7 Commodity Stocks to Buy for Dividends, Inflation Hedging

One of the drawbacks to investing directly in commodities, or in derivatives contracts like futures and options, is that they don’t pay dividends.

But the same isn’t true of commodities producers. Many oil and gas companies, miners and commodities traders have decent yields. Plus, they offer the potential for share price appreciation if the commodities they produce rise in price or the company adds value in other ways.

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The prices for commodities such as oil and copper tend to rise when the economy is doing well, or is expected to improve, as demand from the industrial sector ramps up.

That same demand can also cause prices for other goods and services to rise, but commodities investors are at least somewhat cushioned from that inflation, as the price of raw materials they own in physical form or via producers also rises.

“Investors who are after inflation protection, capital appreciation and dividends should really dig into the commodity equity space,” says Daniel Bustamante, managing partner and chief investment officer of hedge fund Bustamante Capital. Here’s a list to get started with:

Commodity stock Forward dividend yield*
Rio Tinto Group (ticker: RIO) 6.5%
Vale SA (VALE) 11.9%
Archer-Daniels-Midland Co. (ADM) 3.3%
Exxon Mobil Corp. (XOM) 3.2%
Pioneer Natural Resources Co. (PXD) 4.1%
National Fuel Gas Co. (NFG) 3.8%
Suncor Energy Inc. (SU) 4.2%

*Source: Fidelity, as of April 17.

Rio Tinto Group (RIO)

Speaking of digging in, we’ll start with mining companies.

Rio Tinto is the second-biggest mining company in the world based on market value, after its rival BHP Group Ltd. (BHP). Both are solid companies with strong dividend yields, but Rio Tinto takes the pole position with a forward dividend yield of 6.5% as of April 17.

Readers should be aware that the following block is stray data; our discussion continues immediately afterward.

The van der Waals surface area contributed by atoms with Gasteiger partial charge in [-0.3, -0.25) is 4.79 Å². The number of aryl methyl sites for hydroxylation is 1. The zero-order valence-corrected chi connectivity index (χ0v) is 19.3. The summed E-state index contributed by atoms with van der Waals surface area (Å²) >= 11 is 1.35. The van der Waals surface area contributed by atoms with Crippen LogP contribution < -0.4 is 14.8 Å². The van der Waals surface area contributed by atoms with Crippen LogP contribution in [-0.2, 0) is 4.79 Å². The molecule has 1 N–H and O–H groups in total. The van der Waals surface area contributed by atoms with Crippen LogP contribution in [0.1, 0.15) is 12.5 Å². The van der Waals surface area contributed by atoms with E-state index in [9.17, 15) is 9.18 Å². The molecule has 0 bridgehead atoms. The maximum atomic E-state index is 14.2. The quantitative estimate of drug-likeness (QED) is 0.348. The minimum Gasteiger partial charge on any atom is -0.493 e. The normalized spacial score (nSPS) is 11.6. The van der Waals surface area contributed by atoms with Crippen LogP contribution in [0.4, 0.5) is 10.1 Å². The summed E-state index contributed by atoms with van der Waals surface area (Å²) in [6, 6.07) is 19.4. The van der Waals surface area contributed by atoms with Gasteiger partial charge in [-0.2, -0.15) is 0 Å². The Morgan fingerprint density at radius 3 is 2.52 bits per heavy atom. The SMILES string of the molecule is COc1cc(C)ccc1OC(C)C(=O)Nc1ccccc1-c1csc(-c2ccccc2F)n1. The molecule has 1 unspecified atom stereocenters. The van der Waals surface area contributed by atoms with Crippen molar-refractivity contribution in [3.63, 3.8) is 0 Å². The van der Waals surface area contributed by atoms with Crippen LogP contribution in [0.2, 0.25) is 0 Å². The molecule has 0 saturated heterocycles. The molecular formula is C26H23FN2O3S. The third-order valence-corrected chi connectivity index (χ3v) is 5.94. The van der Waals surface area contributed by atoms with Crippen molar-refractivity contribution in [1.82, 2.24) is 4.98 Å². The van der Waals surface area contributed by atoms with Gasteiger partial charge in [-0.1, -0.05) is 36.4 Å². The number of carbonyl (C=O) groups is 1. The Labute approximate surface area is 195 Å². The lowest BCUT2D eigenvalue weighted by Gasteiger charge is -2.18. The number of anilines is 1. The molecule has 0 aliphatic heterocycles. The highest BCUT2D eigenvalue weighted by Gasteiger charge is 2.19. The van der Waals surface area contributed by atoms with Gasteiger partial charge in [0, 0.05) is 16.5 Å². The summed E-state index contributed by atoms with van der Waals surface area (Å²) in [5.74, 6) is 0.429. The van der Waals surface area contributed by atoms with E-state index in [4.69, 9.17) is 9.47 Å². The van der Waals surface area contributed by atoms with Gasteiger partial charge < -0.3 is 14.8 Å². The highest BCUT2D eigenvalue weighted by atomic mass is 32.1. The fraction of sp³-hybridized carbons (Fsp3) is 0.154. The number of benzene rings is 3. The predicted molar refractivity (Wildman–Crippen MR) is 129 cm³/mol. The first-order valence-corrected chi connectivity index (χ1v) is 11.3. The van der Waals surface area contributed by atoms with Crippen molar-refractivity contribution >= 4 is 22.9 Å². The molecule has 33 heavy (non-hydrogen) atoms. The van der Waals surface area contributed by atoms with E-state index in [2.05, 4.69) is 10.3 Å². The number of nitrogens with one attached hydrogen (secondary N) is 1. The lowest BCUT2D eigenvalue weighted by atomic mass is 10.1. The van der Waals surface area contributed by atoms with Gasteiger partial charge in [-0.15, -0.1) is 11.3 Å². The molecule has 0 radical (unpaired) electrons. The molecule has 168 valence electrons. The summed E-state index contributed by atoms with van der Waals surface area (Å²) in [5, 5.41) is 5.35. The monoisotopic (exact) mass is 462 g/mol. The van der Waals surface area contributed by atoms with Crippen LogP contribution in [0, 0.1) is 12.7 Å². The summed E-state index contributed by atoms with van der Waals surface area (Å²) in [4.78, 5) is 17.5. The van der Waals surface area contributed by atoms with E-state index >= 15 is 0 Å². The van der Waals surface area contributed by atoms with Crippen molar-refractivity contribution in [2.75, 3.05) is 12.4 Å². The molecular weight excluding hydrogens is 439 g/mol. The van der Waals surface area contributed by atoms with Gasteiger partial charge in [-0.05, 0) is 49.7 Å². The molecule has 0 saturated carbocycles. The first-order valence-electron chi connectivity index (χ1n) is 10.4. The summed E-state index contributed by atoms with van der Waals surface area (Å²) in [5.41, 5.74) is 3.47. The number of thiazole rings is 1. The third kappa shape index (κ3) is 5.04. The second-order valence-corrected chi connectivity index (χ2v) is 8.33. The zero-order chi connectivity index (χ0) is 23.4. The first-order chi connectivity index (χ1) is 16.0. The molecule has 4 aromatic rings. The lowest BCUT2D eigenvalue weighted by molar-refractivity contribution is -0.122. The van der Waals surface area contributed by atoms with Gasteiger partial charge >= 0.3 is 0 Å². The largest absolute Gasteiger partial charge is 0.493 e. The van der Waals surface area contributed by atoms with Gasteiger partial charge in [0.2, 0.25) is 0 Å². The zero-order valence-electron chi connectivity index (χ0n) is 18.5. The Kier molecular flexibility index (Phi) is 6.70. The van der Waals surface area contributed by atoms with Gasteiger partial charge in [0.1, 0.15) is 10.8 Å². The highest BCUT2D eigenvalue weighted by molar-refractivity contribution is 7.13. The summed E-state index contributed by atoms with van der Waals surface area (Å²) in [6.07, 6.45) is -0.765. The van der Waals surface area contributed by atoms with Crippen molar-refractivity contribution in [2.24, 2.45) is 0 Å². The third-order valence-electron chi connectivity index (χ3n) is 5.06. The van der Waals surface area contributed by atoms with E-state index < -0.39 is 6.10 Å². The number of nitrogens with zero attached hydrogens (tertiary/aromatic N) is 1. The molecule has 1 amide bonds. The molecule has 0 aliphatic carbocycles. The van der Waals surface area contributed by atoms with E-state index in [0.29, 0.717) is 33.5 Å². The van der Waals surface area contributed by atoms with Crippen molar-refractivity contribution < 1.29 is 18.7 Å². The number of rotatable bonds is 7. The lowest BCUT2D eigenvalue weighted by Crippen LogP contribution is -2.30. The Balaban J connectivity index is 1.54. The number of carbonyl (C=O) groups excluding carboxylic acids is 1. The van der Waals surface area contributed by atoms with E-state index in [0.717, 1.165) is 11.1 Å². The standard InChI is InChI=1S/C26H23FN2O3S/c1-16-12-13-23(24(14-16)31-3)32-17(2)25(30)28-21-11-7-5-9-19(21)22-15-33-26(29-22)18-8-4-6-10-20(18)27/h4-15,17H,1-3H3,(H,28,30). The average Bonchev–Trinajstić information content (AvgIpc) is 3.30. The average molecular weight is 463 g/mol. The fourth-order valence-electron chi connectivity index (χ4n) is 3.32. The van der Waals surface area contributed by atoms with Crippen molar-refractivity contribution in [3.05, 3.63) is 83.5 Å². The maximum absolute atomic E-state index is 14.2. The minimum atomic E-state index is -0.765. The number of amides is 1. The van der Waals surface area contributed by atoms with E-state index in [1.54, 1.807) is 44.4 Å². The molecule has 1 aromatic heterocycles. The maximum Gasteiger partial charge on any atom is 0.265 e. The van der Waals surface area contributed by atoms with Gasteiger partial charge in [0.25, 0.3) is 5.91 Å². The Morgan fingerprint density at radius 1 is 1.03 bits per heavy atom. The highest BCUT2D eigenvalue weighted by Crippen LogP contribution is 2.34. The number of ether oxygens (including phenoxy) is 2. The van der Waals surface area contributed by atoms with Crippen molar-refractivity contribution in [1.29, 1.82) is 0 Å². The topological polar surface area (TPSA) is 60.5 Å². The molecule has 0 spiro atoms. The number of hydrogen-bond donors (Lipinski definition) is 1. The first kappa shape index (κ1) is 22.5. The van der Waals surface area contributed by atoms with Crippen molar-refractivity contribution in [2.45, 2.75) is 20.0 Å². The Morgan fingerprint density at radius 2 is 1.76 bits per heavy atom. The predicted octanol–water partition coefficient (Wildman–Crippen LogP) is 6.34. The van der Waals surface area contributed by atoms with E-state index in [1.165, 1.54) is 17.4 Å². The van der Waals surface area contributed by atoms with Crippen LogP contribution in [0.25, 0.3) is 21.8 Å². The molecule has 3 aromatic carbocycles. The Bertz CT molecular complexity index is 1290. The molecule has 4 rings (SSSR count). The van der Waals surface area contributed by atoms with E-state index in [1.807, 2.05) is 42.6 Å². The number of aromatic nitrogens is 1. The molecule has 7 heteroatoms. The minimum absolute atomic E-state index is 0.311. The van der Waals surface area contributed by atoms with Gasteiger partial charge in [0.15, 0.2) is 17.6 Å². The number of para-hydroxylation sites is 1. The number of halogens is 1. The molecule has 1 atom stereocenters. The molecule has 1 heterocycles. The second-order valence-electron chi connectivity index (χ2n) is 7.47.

Rio Tinto produces aluminum, copper and iron ore and is developing a lithium project. Copper demand is expected to increase because it is needed to build renewable energy installations and connect them to electrical grids. Copper and lithium are key materials for electric vehicles.

In an analyst note on April 17, RBC Capital Markets said Rio Tinto provides “compelling” free cash flow and dividend yield and a strong balance sheet.

Vale SA (VALE)

Like Rio Tinto, Vale is a diversified mining company. It produces iron ore, nickel, copper, cobalt and other materials.

Producing multiple metals or materials can help cushion the companies in the volatile world of commodities. When one commodity’s price is down — like nickel’s is at the moment because of oversupply from Indonesia — a stronger-performing metal like copper, which is up about 8% over the past year, can provide a hedge.

Vale is the world’s biggest iron ore producer, and this product is key to making steel, a material that is crucial for economic growth, as it is used in buildings, infrastructure, vehicles and appliances.

The stock is yielding 11.9%, giving it the highest dividend payout percentage on this list.

Archer-Daniels-Midland Co. (ADM)

A high yield isn’t everything, however. Investors should also consider how long a company has paid a dividend and how often it raises its payout.

“We think that the best dividend stocks aren’t simply the highest-yielding dividend stocks,” Susan Dziubinski, an investment specialist for Morningstar, said in a blog post on April 15. “Instead, we suggest that investors look beyond a stock’s yield and instead choose stocks with durable dividends and buy those stocks when they’re undervalued.”